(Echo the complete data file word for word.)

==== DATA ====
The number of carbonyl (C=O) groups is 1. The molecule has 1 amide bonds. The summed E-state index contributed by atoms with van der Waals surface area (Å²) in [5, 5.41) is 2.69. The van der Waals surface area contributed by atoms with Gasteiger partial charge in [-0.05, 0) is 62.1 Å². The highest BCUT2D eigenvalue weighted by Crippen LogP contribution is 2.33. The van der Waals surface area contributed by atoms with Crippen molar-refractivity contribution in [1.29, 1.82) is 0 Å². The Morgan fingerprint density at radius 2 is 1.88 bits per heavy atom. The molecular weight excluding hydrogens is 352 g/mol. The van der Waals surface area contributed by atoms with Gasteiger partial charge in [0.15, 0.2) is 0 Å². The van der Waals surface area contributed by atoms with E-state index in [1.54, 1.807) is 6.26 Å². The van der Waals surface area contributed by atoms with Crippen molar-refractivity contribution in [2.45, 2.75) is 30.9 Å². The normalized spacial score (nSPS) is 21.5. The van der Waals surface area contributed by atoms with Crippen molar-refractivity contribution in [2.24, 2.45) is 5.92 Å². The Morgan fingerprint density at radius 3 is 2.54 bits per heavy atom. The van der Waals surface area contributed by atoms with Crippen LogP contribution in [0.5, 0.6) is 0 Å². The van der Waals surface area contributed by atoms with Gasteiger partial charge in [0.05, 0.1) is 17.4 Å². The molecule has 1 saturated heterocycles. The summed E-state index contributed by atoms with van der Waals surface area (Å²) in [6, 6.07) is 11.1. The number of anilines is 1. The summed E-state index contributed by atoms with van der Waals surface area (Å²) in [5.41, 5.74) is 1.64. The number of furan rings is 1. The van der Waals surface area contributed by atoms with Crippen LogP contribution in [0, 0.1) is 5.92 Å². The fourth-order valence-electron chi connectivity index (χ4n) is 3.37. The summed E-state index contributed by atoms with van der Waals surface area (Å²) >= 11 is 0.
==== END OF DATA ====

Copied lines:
The number of carbonyl (C=O) groups is 1. The molecule has 1 amide bonds. The summed E-state index contributed by atoms with van der Waals surface area (Å²) in [5, 5.41) is 2.69. The van der Waals surface area contributed by atoms with Gasteiger partial charge in [-0.05, 0) is 62.1 Å². The highest BCUT2D eigenvalue weighted by Crippen LogP contribution is 2.33. The van der Waals surface area contributed by atoms with Crippen molar-refractivity contribution in [1.29, 1.82) is 0 Å². The Morgan fingerprint density at radius 2 is 1.88 bits per heavy atom. The molecular weight excluding hydrogens is 352 g/mol. The van der Waals surface area contributed by atoms with Gasteiger partial charge in [0.15, 0.2) is 0 Å². The van der Waals surface area contributed by atoms with E-state index in [1.54, 1.807) is 6.26 Å². The van der Waals surface area contributed by atoms with Crippen molar-refractivity contribution in [2.45, 2.75) is 30.9 Å². The normalized spacial score (nSPS) is 21.5. The van der Waals surface area contributed by atoms with Crippen molar-refractivity contribution in [2.24, 2.45) is 5.92 Å². The Morgan fingerprint density at radius 3 is 2.54 bits per heavy atom. The van der Waals surface area contributed by atoms with Crippen LogP contribution in [0.5, 0.6) is 0 Å². The van der Waals surface area contributed by atoms with Gasteiger partial charge in [0.05, 0.1) is 17.4 Å². The molecule has 1 saturated heterocycles. The summed E-state index contributed by atoms with van der Waals surface area (Å²) in [6, 6.07) is 11.1. The number of anilines is 1. The summed E-state index contributed by atoms with van der Waals surface area (Å²) in [5.41, 5.74) is 1.64. The number of furan rings is 1. The van der Waals surface area contributed by atoms with Crippen LogP contribution in [0, 0.1) is 5.92 Å². The fourth-order valence-electron chi connectivity index (χ4n) is 3.37. The summed E-state index contributed by atoms with van der Waals surface area (Å²) >= 11 is 0.